Then there was Perth. What can I say of Perth, with its curious cultural mix of laid-back, sun-loving conviviality and slightly uptight parochialism? For one thing, I have seldom been as readily welcomed as I was when I first moved there; I suspect that was in large part because I had a ready-made circle of acquaintance through [personal profile] japester but having said that, I felt they were genuinely accepting of me in my own right as well. In keeping with my previous experience, the people with whom I spent time were largely of the subcultural persuasion - not just medieval recreationists this time but fans.

Fandom as such was a new concept for me. Of course I understood generally that one could be a fan of some particular form of creative expression - a type of music, a series of novels, a movie franchise or television series for example - and of the creators themselves; but I had not yet come across people who fully immersed themselves in fandom, engaging not just aesthetically with creative works and those who produce them, but also intellectually, emotionally and even socio-politically. Although Canberra and Melbourne and just about any Western city one can name have their own fan communities, the only one with which I have really associated is that of Perth; and that, I suspect, is how it will stay.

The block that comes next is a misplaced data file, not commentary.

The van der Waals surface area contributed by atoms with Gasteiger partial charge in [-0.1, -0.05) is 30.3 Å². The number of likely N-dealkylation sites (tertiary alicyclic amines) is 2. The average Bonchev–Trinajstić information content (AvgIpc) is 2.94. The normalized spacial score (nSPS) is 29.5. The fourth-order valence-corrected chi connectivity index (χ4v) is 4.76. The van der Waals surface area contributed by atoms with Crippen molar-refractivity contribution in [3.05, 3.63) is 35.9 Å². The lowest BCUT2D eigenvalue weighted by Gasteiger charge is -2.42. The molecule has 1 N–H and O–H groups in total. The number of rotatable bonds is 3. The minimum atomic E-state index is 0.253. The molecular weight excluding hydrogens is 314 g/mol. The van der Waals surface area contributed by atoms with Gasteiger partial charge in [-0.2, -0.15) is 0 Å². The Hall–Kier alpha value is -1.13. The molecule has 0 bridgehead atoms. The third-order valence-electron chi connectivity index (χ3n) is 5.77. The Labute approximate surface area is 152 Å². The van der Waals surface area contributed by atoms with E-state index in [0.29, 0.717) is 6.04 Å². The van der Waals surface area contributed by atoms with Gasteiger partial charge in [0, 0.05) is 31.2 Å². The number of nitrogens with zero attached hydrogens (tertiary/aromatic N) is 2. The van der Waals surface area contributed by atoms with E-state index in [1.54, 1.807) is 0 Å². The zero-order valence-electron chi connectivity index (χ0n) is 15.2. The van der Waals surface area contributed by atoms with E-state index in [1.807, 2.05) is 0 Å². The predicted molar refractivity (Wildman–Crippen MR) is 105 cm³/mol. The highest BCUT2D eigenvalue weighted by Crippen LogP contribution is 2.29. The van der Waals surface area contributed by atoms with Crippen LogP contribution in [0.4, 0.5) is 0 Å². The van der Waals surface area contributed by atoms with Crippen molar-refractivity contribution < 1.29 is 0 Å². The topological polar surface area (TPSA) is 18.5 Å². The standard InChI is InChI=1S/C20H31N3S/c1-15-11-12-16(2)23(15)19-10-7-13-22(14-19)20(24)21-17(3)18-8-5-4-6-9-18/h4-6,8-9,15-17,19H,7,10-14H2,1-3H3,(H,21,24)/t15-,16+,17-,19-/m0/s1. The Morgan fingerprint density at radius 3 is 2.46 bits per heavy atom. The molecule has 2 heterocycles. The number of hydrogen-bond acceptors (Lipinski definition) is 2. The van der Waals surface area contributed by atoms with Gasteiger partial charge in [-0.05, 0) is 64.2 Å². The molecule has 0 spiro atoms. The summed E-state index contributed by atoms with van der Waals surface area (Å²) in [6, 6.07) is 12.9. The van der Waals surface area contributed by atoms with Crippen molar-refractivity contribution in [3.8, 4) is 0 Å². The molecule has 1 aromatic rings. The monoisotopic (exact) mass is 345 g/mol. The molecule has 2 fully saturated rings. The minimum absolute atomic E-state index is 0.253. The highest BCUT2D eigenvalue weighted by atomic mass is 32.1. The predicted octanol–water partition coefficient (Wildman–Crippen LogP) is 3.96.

Much as I was embraced with open arms by the medieval recreationists in Perth, there were approaches to the game here that never sat well with me. In one sense, I think this is for similar reasons to those that prevented me from fully engaging with fandom - in each subcultural group, there are those for whom it isn't just part of their lifestyle; it is their life. Perhaps I hadn't been paying enough attention before but it seemed to me that I encountered more of the latter amongst medieval recreationists in Perth than I had anywhere else. Or perhaps it was simply that the particular culture of Perth's recreationist groups was not one that readily absorbed a darker and more subversive interpretation of medieval life - which can be fun to explore if you don't take the game too seriously.

So much for my experiences. It scarcely needs repeating that they have not exactly been of mainstream life in any of the places in which I have lived, with the exception of my childhood and adolescence - so it doesn't surprise me that this was the period of my life during which I felt most out of place. I don't know that I can say I've noticed great differences in the overall character of the people anywhere I've been in Australia; but it's likely this is just a reflection of the fact that I tend to gravitate towards similar kinds of people wherever I happen to be. Of course Melbourne, like anywhere else in the country, has its share of religious fanatics, social conservatives and Liberal voters; but their voices somehow seem more muted here and that suits me very well indeed.